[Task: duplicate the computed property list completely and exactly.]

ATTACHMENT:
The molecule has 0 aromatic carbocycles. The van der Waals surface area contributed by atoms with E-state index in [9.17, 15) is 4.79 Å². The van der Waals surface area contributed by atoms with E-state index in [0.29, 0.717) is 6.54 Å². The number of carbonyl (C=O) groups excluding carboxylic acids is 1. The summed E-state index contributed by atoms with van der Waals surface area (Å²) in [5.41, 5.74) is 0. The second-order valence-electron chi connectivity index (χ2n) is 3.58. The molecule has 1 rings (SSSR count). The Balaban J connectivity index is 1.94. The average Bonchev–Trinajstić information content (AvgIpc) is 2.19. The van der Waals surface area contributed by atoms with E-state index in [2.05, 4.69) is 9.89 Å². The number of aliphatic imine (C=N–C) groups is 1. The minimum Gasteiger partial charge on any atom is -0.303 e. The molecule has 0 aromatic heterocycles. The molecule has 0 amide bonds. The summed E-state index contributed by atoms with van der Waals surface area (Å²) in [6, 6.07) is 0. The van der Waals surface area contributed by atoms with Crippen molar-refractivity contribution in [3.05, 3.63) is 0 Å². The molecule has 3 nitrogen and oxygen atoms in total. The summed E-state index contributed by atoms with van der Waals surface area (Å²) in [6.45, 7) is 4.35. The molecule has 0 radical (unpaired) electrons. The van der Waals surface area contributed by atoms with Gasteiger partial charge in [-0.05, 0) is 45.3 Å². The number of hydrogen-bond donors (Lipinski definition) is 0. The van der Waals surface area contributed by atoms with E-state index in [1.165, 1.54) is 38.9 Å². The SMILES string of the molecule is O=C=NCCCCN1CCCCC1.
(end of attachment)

The molecule has 0 aromatic carbocycles. The van der Waals surface area contributed by atoms with E-state index in [9.17, 15) is 4.79 Å². The van der Waals surface area contributed by atoms with E-state index in [0.29, 0.717) is 6.54 Å². The number of carbonyl (C=O) groups excluding carboxylic acids is 1. The summed E-state index contributed by atoms with van der Waals surface area (Å²) in [5.41, 5.74) is 0. The second-order valence-electron chi connectivity index (χ2n) is 3.58. The molecule has 1 rings (SSSR count). The Balaban J connectivity index is 1.94. The average Bonchev–Trinajstić information content (AvgIpc) is 2.19. The van der Waals surface area contributed by atoms with E-state index in [2.05, 4.69) is 9.89 Å². The number of aliphatic imine (C=N–C) groups is 1. The minimum Gasteiger partial charge on any atom is -0.303 e. The molecule has 0 aromatic heterocycles. The molecule has 0 amide bonds. The summed E-state index contributed by atoms with van der Waals surface area (Å²) in [6, 6.07) is 0. The van der Waals surface area contributed by atoms with Crippen molar-refractivity contribution in [3.05, 3.63) is 0 Å². The molecule has 3 nitrogen and oxygen atoms in total. The summed E-state index contributed by atoms with van der Waals surface area (Å²) in [6.45, 7) is 4.35. The molecule has 0 radical (unpaired) electrons. The van der Waals surface area contributed by atoms with Gasteiger partial charge in [-0.05, 0) is 45.3 Å². The number of hydrogen-bond donors (Lipinski definition) is 0. The van der Waals surface area contributed by atoms with E-state index in [1.165, 1.54) is 38.9 Å². The SMILES string of the molecule is O=C=NCCCCN1CCCCC1.